Solaris Common Desktop Environment: User's Transition Guide


The Solaris Common Desktop Environment: User's Transition Guide helps you make the transition from the OpenWindowsTM environment to the SolarisTM Common Desktop Environment (CDE).

Solaris CDE is an implementation of the CDE standard developed by Sun Microsystems, IBM, Hewlett-Packard, and Novell. It makes applications running on UNIX® systems portable and easy to use. CDE applications are more intuitive and consistent with other operating environments than the OpenWindows environment is.

Solaris CDE is web-enabled, allowing you to seamlessly view and manipulate web pages, files, and mail messages. This book discusses the CDE graphical operating environment under the following standard headings:

Where helpful, the differences in behavior between the OpenWindows and CDE platform features are identified. The answers to frequently asked questions have been integrated into the relevant topics.

This book gives only an overview of CDE features and functions. For a detailed discussion of any aspect of CDE mentioned in this book, see Solaris Common Desktop Environment: User's Guide and the CDE online help volumes.

Note -

Solaris Common Desktop Environment is generally referred to as CDE hereafter in this book.

Accessing Sun Documentation Online

The docs.sun.comSM Web site enables you to access Sun technical documentation online. You can browse the archive or search for a specific book title or subject. The URL is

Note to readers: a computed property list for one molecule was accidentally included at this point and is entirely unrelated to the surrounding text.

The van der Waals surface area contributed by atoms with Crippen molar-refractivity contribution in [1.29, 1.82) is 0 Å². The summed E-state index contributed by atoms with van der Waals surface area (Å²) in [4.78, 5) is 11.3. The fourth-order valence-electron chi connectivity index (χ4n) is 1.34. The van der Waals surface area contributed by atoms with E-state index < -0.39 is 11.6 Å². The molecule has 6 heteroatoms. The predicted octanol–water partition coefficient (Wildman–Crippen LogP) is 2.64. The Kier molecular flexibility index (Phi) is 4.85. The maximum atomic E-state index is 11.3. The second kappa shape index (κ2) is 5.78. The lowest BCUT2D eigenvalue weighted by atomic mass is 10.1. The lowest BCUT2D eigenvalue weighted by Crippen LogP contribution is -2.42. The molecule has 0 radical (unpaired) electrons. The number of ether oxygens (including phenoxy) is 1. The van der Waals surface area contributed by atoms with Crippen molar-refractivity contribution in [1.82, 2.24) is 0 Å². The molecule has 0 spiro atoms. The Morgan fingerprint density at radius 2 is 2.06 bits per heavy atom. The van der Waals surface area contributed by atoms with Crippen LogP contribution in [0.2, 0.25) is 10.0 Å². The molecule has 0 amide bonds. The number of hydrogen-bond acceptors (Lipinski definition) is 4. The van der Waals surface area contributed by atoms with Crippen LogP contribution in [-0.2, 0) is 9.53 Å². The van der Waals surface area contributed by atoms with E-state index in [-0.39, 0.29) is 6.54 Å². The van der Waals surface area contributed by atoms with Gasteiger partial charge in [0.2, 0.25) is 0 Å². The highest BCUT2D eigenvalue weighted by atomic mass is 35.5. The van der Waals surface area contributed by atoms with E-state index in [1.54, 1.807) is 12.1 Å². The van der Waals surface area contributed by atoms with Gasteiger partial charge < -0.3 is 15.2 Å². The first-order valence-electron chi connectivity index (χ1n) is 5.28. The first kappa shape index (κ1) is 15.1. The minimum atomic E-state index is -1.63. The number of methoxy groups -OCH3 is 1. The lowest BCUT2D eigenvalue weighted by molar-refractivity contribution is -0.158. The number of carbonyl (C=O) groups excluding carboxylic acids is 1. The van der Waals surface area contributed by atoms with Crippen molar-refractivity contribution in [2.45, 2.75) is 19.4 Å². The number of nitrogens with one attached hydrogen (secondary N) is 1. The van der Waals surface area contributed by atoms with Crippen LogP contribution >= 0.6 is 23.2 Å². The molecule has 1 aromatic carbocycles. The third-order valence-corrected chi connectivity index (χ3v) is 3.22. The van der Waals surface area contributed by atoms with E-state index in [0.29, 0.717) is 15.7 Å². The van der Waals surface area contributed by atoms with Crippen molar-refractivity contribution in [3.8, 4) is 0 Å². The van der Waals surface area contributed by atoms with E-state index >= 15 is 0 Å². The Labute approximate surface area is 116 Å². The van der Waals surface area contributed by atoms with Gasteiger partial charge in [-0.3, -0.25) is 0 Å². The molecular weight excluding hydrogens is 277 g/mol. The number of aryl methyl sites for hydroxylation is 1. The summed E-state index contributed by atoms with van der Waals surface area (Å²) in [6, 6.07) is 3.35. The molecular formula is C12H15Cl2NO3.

Typographic Conventions

The following table describes the typographic changes used in this book.

Table P-1 Typographic Conventions

Typeface or Symbol 




 The names of commands, files, and directories; on-screen computer output

Edit your .login file.

Use ls -a to list all files.

machine_name% you have mail.


 What you type, contrasted with on-screen computer output

machine_name% su



 Command-line placeholder: replace with a real name or value

To delete a file, type rm filename.


Book titles, new words, or terms, or words to be emphasized. 

Read Chapter 6 in User's Guide.

These are called class options.

You must be root to do this.

Shell Prompts in Command Examples

The following table shows the default system prompt and superuser prompt for the C shell, Bourne shell, and Korn shell.

Table P-2 Shell Prompts



 C shell promptmachine_name%
 C shell superuser promptmachine_name#
 Bourne shell and Korn shell prompt$
 Bourne shell and Korn shell superuser prompt#